# Can you help me understand indistinguishably as described in the CPA security definition?

When I read the definition of the CPA indistinguishably encryption scheme, I see that the adversary can use an oracle as many times (to get as many encryptions of any messages it choose). An the end of the experiment, it has to distinguish between two messages $m_0$ and $m_1$ while it gets $c_b$ (from some challenger), which may be one of $m_0$ and $m_1$ encryptions.

But what if the adversary uses the oracle to get the encryptions (of $m_0$ and $m_1$)? Does that mean the encryption algorithm uses some probabilistic way and generates an exponential ciphertext space for every key, which does not give the adversary a polynomial advantage?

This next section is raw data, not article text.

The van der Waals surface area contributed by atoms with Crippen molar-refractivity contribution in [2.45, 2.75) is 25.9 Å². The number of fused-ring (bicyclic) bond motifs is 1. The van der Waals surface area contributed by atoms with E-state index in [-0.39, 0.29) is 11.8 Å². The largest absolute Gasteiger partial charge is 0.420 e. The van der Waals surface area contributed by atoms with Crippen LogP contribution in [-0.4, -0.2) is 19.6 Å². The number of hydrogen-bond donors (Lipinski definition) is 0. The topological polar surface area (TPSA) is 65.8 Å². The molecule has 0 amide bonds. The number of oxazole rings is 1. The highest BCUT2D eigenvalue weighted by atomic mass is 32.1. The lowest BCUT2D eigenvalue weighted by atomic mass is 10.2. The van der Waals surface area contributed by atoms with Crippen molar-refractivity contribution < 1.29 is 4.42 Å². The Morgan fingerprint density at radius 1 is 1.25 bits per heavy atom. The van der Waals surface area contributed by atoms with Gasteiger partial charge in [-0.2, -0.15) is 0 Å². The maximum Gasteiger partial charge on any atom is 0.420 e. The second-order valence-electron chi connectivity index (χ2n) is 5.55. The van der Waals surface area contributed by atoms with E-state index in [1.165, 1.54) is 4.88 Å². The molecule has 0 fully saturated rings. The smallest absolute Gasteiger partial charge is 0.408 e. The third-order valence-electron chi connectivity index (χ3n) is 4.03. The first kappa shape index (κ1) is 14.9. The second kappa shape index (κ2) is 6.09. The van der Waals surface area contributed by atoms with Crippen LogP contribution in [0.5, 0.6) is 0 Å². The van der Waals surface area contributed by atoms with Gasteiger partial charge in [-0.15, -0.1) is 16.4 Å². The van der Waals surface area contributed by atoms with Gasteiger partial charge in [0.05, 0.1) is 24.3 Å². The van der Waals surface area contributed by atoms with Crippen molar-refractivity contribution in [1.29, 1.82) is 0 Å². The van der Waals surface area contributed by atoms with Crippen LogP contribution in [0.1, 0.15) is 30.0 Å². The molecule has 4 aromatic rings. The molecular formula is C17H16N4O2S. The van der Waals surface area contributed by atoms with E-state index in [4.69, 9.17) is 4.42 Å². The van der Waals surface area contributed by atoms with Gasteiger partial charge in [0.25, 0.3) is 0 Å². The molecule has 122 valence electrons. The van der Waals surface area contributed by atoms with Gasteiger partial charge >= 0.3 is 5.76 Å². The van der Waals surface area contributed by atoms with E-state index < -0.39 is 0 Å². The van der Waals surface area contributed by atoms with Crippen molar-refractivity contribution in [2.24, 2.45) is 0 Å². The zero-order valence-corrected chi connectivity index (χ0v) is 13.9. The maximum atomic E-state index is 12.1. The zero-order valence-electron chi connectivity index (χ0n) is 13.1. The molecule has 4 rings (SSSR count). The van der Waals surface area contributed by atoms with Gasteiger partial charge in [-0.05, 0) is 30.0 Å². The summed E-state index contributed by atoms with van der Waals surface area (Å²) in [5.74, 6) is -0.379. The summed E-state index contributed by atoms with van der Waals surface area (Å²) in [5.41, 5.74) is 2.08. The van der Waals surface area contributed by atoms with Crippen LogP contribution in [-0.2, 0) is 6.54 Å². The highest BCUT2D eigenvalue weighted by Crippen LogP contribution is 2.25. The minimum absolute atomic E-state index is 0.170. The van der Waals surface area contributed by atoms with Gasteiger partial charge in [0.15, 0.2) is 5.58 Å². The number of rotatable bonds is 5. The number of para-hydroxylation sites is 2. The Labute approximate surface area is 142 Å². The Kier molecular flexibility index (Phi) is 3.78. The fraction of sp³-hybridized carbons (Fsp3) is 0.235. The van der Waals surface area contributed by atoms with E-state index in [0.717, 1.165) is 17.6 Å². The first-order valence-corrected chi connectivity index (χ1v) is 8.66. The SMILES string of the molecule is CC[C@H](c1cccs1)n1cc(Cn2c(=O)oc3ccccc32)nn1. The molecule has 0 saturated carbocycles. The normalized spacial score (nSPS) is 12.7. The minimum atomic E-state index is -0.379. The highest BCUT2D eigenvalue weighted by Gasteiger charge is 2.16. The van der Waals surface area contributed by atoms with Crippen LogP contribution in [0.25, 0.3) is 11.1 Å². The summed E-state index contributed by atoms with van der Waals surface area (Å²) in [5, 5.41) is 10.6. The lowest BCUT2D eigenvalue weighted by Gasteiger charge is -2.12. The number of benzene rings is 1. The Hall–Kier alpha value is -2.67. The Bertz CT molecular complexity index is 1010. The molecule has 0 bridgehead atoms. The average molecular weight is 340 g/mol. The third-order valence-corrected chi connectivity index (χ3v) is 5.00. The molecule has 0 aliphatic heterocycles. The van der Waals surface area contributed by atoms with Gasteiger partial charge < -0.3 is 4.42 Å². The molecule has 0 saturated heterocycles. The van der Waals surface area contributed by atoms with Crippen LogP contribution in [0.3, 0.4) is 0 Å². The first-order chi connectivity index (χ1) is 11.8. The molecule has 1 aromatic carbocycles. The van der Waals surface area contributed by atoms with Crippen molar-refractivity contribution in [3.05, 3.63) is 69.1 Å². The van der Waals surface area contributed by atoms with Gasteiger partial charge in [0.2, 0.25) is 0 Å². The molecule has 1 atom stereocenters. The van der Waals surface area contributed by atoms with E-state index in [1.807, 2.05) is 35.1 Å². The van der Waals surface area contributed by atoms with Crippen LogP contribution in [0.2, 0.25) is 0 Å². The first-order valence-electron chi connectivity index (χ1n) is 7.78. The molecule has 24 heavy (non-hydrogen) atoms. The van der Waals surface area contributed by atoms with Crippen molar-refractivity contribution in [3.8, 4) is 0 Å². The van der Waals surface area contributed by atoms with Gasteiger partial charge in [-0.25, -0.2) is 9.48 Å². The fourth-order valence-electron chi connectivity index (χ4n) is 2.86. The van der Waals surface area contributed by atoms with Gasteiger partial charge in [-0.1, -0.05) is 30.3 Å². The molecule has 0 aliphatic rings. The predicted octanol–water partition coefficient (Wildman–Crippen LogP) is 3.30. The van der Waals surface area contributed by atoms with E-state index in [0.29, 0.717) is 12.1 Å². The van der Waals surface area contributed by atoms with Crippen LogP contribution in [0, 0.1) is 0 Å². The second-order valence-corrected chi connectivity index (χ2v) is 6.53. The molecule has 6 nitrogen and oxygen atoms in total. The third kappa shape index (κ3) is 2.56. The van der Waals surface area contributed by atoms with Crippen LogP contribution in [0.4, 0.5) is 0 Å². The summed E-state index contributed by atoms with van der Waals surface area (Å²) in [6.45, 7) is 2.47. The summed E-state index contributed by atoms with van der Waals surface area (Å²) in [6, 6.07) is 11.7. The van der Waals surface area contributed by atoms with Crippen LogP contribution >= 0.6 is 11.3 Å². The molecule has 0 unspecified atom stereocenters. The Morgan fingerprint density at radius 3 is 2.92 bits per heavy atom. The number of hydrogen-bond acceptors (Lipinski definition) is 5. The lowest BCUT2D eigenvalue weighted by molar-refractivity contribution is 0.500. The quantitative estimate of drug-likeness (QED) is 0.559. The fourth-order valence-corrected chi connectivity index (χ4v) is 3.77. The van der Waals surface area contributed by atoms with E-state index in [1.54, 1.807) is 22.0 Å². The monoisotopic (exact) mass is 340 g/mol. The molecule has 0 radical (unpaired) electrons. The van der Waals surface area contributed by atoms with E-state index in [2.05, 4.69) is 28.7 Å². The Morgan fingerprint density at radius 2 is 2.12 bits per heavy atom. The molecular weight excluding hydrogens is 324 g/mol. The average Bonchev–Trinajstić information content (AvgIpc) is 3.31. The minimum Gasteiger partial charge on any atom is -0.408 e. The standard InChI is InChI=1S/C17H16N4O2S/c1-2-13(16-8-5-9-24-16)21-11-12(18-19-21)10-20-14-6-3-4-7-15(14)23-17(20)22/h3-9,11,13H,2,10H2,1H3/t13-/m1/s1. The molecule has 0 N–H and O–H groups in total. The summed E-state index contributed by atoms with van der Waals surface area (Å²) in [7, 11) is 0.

• I eventually tried to get a canonical explanation of some of the common IND definitions: crypto.stackexchange.com/questions/26689/… Please take a look and let me know if something is particularly unclear. Oct 30, 2016 at 15:49

## 1 Answer

Yes, your intuition is completely right (assuming a polynomial-time adversary and a super-polynomial message space, which is the usual setting). If the scheme were deterministic, then the adversary could simply use the oracle to distinguish which message was encrypted. Therefore, no deterministic encryption can be CPA-secure. This is a well-known implication of the definition of CPA-security.